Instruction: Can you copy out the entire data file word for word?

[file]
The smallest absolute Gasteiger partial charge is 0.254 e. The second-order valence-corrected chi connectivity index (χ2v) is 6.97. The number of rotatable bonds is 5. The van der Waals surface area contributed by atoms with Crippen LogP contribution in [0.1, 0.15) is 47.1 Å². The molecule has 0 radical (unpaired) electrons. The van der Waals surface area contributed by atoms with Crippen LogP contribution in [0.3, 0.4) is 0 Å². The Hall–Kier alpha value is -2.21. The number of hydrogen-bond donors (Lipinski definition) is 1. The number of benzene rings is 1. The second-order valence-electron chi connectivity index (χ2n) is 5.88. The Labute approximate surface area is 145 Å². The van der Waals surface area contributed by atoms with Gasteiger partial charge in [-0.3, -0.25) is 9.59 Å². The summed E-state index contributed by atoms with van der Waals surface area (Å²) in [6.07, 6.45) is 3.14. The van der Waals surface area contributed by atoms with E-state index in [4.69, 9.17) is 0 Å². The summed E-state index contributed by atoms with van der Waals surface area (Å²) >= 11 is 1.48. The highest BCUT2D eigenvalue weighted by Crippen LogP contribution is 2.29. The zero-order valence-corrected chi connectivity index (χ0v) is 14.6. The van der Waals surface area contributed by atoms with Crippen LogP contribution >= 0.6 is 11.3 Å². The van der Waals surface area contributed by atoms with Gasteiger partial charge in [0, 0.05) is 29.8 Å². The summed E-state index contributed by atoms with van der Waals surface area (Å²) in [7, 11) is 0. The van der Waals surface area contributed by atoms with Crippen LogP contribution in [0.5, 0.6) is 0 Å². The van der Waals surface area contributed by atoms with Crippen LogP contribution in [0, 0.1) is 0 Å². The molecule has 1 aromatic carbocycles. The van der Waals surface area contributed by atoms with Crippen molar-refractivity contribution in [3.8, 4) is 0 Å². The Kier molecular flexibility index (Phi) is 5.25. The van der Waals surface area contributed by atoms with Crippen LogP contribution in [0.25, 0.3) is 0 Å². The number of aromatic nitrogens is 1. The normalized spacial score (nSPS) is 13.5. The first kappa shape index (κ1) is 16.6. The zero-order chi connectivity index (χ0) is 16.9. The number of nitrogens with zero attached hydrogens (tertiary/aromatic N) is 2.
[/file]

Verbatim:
The smallest absolute Gasteiger partial charge is 0.254 e. The second-order valence-corrected chi connectivity index (χ2v) is 6.97. The number of rotatable bonds is 5. The van der Waals surface area contributed by atoms with Crippen LogP contribution in [0.1, 0.15) is 47.1 Å². The molecule has 0 radical (unpaired) electrons. The van der Waals surface area contributed by atoms with Crippen LogP contribution in [0.3, 0.4) is 0 Å². The Hall–Kier alpha value is -2.21. The number of hydrogen-bond donors (Lipinski definition) is 1. The number of benzene rings is 1. The second-order valence-electron chi connectivity index (χ2n) is 5.88. The Labute approximate surface area is 145 Å². The van der Waals surface area contributed by atoms with Gasteiger partial charge in [-0.3, -0.25) is 9.59 Å². The summed E-state index contributed by atoms with van der Waals surface area (Å²) in [6.07, 6.45) is 3.14. The van der Waals surface area contributed by atoms with E-state index in [4.69, 9.17) is 0 Å². The summed E-state index contributed by atoms with van der Waals surface area (Å²) >= 11 is 1.48. The highest BCUT2D eigenvalue weighted by Crippen LogP contribution is 2.29. The zero-order valence-corrected chi connectivity index (χ0v) is 14.6. The van der Waals surface area contributed by atoms with Crippen LogP contribution >= 0.6 is 11.3 Å². The van der Waals surface area contributed by atoms with Gasteiger partial charge in [0, 0.05) is 29.8 Å². The summed E-state index contributed by atoms with van der Waals surface area (Å²) in [7, 11) is 0. The van der Waals surface area contributed by atoms with Crippen LogP contribution in [0.5, 0.6) is 0 Å². The van der Waals surface area contributed by atoms with Crippen LogP contribution in [0, 0.1) is 0 Å². The molecule has 1 aromatic carbocycles. The van der Waals surface area contributed by atoms with Crippen molar-refractivity contribution in [3.8, 4) is 0 Å². The Kier molecular flexibility index (Phi) is 5.25. The van der Waals surface area contributed by atoms with Crippen LogP contribution in [0.25, 0.3) is 0 Å². The number of aromatic nitrogens is 1. The normalized spacial score (nSPS) is 13.5. The first kappa shape index (κ1) is 16.6. The zero-order chi connectivity index (χ0) is 16.9. The number of nitrogens with zero attached hydrogens (tertiary/aromatic N) is 2.